What is the Ketogenic diet?
The ketogenic diet is a special high-fat diet that is used for difficult to treat seizures. Heavy cream, butter and vegetable oils provide the necessary fat. The diet also completely eliminates sweets such as candy, cookies, and desserts. Other carbohydrate rich foods such as bread, potatoes, rice, cereals, and pasta are not allowed on the strictest form of the diet, but are allowed on more liberal forms of the diet. All foods must be carefully prepared and weighed on a gram scale. Each meal must be eaten in its entirety for the diet to be most effective.
Who can be helped by the diet?
Children with seizures from infancy through the teenage years may be helped by the diet. There is no way to predict beforehand whether it will be successful. Traditionally the diet has been used for children with myoclonic, atonic and tonic-clonic seizures. In every decade since the 1920's, studies consistently show that 50-75% of children with difficult to control seizures of all types are helped by the diet. Children over the age of 5 years may find the diet difficult to follow due to its strictness. New and creative recipes have helped to make the diet more palatable in the past few years.
How effective is the diet at controlling or eliminating seizures?
The diet has never been evaluated in a controlled scientific study. Studies that have followed children on the diet for long periods reveal that 1/3 of children treated with the ketogenic diet have greater than 90% seizure control with half of these children becoming seizure free. An additional 1/3 gain a 50% reduction in seizures. The remaining 1/3 discontinue the diet due to its ineffectiveness or its difficulty.
How does the diet work?
No one is certain how the diet works. A metabolic change occurs in the body which affects brain chemistry. One theory attributes the anti-seizure effect of the diet to the ketones that the ketogenic diet produces. Ketones are the products of fat breakdown. Our body normally burns glucose (sugar) for energy. The body can use these ketones as a source of energy instead of glucose. The ketones circulate through the blood in the body and then are excreted into the urine.
How is the diet prepared?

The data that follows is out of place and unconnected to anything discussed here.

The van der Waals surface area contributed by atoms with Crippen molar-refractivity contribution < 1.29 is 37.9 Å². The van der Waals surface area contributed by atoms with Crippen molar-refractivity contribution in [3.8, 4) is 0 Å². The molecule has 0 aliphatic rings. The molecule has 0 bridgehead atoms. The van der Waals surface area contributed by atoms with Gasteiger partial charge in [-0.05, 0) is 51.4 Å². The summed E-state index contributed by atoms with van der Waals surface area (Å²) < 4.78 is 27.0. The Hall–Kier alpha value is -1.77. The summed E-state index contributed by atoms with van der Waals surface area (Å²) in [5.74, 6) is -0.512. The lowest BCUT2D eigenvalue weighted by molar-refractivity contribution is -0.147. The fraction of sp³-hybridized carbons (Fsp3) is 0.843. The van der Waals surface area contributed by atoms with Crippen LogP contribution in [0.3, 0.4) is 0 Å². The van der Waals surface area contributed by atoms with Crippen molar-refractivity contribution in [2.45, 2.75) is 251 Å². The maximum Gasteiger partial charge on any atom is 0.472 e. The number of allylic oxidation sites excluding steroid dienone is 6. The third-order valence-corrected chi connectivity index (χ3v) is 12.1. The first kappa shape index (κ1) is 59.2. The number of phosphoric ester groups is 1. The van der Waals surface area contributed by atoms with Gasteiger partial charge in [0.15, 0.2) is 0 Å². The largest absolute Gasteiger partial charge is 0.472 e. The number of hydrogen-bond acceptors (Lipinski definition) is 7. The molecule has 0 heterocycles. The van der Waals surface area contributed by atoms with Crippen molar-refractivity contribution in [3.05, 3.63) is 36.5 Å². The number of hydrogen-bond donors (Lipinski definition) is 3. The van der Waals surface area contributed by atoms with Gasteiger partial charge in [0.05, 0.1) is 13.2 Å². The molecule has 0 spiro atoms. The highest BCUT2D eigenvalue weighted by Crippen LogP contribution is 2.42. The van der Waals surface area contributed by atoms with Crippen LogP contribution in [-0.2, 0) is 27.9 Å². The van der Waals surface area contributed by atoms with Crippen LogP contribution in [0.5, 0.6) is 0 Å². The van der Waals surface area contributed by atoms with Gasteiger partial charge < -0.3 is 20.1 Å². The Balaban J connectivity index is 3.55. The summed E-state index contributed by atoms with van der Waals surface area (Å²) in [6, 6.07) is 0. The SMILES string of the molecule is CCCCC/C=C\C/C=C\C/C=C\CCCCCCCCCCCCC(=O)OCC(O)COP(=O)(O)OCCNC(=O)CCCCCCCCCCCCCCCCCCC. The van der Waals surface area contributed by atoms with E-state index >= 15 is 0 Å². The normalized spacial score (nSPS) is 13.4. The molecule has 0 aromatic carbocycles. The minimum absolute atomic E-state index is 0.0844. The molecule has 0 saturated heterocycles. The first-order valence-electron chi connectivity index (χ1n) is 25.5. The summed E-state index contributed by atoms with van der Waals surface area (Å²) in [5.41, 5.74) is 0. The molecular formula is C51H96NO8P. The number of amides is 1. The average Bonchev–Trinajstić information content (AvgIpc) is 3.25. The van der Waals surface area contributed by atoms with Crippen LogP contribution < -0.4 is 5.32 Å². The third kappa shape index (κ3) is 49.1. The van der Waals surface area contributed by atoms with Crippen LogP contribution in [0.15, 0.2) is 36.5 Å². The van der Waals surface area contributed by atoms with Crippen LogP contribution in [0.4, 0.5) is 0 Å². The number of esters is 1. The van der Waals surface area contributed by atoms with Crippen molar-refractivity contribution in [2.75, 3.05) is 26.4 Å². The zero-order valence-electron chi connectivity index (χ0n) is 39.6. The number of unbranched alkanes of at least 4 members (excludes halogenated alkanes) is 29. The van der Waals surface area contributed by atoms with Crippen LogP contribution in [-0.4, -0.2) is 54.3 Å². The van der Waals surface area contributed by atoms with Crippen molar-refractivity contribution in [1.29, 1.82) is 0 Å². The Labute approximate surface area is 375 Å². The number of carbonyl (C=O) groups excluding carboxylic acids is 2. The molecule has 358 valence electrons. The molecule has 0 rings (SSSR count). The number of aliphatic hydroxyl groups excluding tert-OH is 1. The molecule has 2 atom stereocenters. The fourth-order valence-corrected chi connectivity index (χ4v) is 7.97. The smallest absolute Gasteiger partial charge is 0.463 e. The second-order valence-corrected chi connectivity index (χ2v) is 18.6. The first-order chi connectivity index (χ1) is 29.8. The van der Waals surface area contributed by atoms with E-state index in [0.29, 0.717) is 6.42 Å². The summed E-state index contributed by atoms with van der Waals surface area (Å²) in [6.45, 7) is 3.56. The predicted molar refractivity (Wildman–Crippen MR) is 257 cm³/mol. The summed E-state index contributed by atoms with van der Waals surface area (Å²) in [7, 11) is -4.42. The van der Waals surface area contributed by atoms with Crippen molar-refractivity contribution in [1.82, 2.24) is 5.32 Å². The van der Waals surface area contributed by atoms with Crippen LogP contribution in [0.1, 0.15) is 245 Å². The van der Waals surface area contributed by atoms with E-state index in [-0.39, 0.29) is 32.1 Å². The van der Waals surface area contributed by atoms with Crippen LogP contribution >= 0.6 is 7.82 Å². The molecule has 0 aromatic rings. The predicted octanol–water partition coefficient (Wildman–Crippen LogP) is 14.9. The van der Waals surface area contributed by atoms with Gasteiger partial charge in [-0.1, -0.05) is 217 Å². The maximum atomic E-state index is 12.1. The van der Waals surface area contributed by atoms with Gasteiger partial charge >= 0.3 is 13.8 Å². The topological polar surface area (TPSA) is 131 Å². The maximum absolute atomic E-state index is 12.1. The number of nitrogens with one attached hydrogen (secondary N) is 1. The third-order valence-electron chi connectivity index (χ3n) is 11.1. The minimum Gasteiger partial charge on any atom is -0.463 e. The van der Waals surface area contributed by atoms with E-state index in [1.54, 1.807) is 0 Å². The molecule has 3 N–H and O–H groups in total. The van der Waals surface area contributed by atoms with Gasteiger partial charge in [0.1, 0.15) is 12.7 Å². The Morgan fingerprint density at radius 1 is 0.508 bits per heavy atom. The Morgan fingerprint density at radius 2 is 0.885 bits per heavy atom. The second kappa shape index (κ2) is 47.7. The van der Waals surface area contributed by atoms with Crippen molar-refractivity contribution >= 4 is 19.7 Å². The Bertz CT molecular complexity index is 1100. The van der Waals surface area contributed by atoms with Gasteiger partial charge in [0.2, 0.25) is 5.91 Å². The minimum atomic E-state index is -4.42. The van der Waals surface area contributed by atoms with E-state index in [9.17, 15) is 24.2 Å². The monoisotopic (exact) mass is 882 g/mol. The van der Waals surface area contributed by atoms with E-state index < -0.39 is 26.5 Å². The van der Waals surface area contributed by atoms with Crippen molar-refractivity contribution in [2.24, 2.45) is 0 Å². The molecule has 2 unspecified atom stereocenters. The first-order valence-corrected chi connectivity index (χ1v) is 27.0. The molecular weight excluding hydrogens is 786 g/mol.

Ketosis is produced by eating a balance of foods that provide just the right amount of fat, protein and carbohydrates. A calorie level is determined by a dietitian for each child based on their age and activity level. To achieve a desired level of ketosis, the diet is calculated in terms of ratios such as 4:1, 3:1, and 2:1. In a 4:1 ratio, there is 4 times as much fat as there is protein and carbohydrate combined. The dietitian devises meal plans that complete the required fat, protein and carbohydrate for each meal. Each meal plan indicates the exact gram weight of each food which must be weighed on a gram scale. A typical meal includes a small amount of fruit or vegetable, a protein rich food, and a source of fat such as heavy cream and butter or vegetable oil.
Will anti-seizure medications be reduced after my child goes on the diet?
If the child is on more than one anti-seizure medication, one may be reduced as the child starts the ketogenic diet. The reduction of remaining seizure medication may be made if the child's seizures improve over time. Some children are able to have their medications completely discontinued. Medications may act stronger with the ketogenic diet therefore close medical monitoring is necessary.
How do you begin the diet?
The diet is started under close medical supervision. The diet is begun gradually and increased to the full amount over a 3 to 4 day period. During this time blood sugar and ketone levels are monitored. A fasting period is not necessary to start the diet according to recent studies.
How soon does it take for the diet to reduce or eliminate seizures?
The diet can become effective immediately or can take several months. Each child is unique and has different seizure patterns and frequency. There is usually improvement within the first 10 weeks on the ketogenic diet.